The second of Jung’s references to Blake appears in his 1929 essay ‘Psychology and literature’. In this essay, Jung distinguishes between two types of literature. The first is psychological, in the sense that the author is doing a sort of psychology – and, often enough, Jung thinks, doing it very well. In literature of this type, which includes what we would conventionally call the psychological novel, human behaviour and characteristics are elucidated and explained. The second type is visionary: here psychological phenomena are exhibited which call for psychological interpretation. It is this second type which is of particular interest to the practising psychologist: in the first, the psychologist’s work is, as it were, already done. A further difference is that the first type largely concerns the conscious mind; the second type reaches down into the unconscious.
Jung does not think of psychology as concerning itself with the visionary writer, but rather with the writing itself. This chimes with the way he spoke throughout his career of unconscious phenomena as having symbolic content. Such content is available to be expressed in literary work. Blake is twice mentioned, in this essay, as an example of a visionary writer.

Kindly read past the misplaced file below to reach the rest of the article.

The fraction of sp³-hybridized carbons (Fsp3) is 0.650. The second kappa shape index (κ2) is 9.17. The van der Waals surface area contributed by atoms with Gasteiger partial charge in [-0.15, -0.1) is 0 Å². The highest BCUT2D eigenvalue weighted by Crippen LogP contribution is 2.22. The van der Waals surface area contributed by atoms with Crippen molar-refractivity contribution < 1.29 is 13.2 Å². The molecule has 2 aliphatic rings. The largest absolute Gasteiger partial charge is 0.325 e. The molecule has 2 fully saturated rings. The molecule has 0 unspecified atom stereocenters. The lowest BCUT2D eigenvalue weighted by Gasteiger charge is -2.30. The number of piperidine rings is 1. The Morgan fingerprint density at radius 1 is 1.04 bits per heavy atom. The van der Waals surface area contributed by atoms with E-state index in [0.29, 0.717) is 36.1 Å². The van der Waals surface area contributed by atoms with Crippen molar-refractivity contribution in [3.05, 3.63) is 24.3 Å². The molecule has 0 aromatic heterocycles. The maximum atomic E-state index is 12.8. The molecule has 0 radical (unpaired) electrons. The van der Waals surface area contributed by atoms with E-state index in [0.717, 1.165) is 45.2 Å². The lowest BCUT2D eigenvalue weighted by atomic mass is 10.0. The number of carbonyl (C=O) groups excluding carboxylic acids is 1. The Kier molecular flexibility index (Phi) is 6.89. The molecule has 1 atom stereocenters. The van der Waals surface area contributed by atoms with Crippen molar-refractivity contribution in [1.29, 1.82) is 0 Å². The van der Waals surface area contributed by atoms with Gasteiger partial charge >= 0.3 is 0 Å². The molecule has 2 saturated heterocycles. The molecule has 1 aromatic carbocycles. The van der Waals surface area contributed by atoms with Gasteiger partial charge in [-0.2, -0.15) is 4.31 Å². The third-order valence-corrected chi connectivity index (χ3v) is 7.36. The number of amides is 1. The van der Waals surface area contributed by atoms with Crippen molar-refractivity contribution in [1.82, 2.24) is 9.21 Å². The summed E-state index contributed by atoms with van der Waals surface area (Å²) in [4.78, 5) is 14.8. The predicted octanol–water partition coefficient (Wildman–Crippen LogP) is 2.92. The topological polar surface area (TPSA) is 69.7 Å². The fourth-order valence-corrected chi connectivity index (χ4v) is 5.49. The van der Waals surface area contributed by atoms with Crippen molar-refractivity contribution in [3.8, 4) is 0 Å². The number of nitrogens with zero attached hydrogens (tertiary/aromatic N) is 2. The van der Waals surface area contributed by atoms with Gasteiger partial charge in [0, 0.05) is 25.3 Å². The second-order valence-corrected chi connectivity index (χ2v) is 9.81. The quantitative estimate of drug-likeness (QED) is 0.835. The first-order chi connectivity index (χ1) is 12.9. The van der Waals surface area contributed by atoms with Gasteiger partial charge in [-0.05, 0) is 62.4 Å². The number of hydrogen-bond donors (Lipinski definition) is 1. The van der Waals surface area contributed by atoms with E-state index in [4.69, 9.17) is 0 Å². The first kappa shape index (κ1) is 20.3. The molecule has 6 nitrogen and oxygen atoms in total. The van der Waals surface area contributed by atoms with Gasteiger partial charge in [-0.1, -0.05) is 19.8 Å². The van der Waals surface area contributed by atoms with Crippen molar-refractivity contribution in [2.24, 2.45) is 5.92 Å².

Visionary writers express a “primordial experience” which is obscure, amorphous, and in itself imageless and wordless. They typically reach for mythological characters and situations in order to give literary form to what is, in itself, formless. In 1929 Jung says that “Blake invents for himself indescribable figures” in order to achieve this. In a 1950 expansion of the essay – which is what appears in Jung’s collected works – he recognises that Blake did not invent his mythology out of whole cloth. Instead he “presses into his service the phantasmagoric worlds of India, the Old Testament, and the Apocalypse.”
I think this is an interesting way of approaching Blake’s work. But it’s important to notice that it strays far from Blake’s own conception of his work. Blake always emphasises definiteness and precision as characteristics of visions and of good art: it is precisely here that we see clearly, and are able to delineate the true shapes of things. Blake’s visions, in his own conception, are very far from being amorphous or ineffable. This does not put Jung in the wrong: it may be that his conception of Blake’s work is more accurate than Blake’s own. But it does show an important gap between their ways of looking at things.
So far we have been looking only at Jung’s reaction to Blake as writer. In the next section we will glance at Blake the visual artist.